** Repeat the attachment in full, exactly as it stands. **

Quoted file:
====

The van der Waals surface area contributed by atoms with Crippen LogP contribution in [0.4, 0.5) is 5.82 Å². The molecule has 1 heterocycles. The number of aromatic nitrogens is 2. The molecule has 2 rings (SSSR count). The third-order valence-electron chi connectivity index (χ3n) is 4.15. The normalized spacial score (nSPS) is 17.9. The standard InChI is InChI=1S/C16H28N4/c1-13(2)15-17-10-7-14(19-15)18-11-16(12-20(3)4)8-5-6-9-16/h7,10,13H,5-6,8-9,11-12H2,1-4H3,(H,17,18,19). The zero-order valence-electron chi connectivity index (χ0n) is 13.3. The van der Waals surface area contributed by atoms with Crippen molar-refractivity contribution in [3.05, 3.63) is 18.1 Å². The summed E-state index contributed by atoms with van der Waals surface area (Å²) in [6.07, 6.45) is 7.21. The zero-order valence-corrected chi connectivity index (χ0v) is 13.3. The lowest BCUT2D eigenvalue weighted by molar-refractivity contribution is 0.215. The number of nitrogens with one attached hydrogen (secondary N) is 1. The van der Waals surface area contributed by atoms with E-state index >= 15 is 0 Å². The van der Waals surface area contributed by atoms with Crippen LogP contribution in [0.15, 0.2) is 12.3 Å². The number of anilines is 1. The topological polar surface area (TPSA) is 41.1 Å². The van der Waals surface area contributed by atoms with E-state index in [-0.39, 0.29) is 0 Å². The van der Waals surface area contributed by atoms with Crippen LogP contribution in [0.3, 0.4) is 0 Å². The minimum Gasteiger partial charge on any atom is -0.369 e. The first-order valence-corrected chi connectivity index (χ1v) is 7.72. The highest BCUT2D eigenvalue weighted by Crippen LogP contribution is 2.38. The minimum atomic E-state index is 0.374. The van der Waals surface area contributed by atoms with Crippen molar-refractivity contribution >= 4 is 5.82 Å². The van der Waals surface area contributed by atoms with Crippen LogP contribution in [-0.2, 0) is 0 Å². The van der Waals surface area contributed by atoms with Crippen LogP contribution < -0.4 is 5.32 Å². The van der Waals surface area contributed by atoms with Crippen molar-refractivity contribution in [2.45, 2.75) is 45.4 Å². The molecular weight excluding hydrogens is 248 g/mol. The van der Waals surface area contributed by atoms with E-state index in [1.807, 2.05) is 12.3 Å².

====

The van der Waals surface area contributed by atoms with Crippen LogP contribution in [0.4, 0.5) is 5.82 Å². The molecule has 1 heterocycles. The number of aromatic nitrogens is 2. The molecule has 2 rings (SSSR count). The third-order valence-electron chi connectivity index (χ3n) is 4.15. The normalized spacial score (nSPS) is 17.9. The standard InChI is InChI=1S/C16H28N4/c1-13(2)15-17-10-7-14(19-15)18-11-16(12-20(3)4)8-5-6-9-16/h7,10,13H,5-6,8-9,11-12H2,1-4H3,(H,17,18,19). The zero-order valence-electron chi connectivity index (χ0n) is 13.3. The van der Waals surface area contributed by atoms with Crippen molar-refractivity contribution in [3.05, 3.63) is 18.1 Å². The summed E-state index contributed by atoms with van der Waals surface area (Å²) in [6.07, 6.45) is 7.21. The zero-order valence-corrected chi connectivity index (χ0v) is 13.3. The lowest BCUT2D eigenvalue weighted by molar-refractivity contribution is 0.215. The number of nitrogens with one attached hydrogen (secondary N) is 1. The van der Waals surface area contributed by atoms with E-state index >= 15 is 0 Å². The van der Waals surface area contributed by atoms with Crippen LogP contribution in [0.15, 0.2) is 12.3 Å². The number of anilines is 1. The topological polar surface area (TPSA) is 41.1 Å². The van der Waals surface area contributed by atoms with E-state index in [-0.39, 0.29) is 0 Å². The van der Waals surface area contributed by atoms with Crippen LogP contribution in [0.3, 0.4) is 0 Å². The minimum Gasteiger partial charge on any atom is -0.369 e. The first-order valence-corrected chi connectivity index (χ1v) is 7.72. The highest BCUT2D eigenvalue weighted by Crippen LogP contribution is 2.38. The minimum atomic E-state index is 0.374. The van der Waals surface area contributed by atoms with Crippen molar-refractivity contribution >= 4 is 5.82 Å². The van der Waals surface area contributed by atoms with Crippen LogP contribution in [-0.2, 0) is 0 Å². The van der Waals surface area contributed by atoms with Crippen LogP contribution < -0.4 is 5.32 Å². The van der Waals surface area contributed by atoms with Crippen molar-refractivity contribution in [2.45, 2.75) is 45.4 Å². The molecular weight excluding hydrogens is 248 g/mol. The van der Waals surface area contributed by atoms with E-state index in [1.807, 2.05) is 12.3 Å².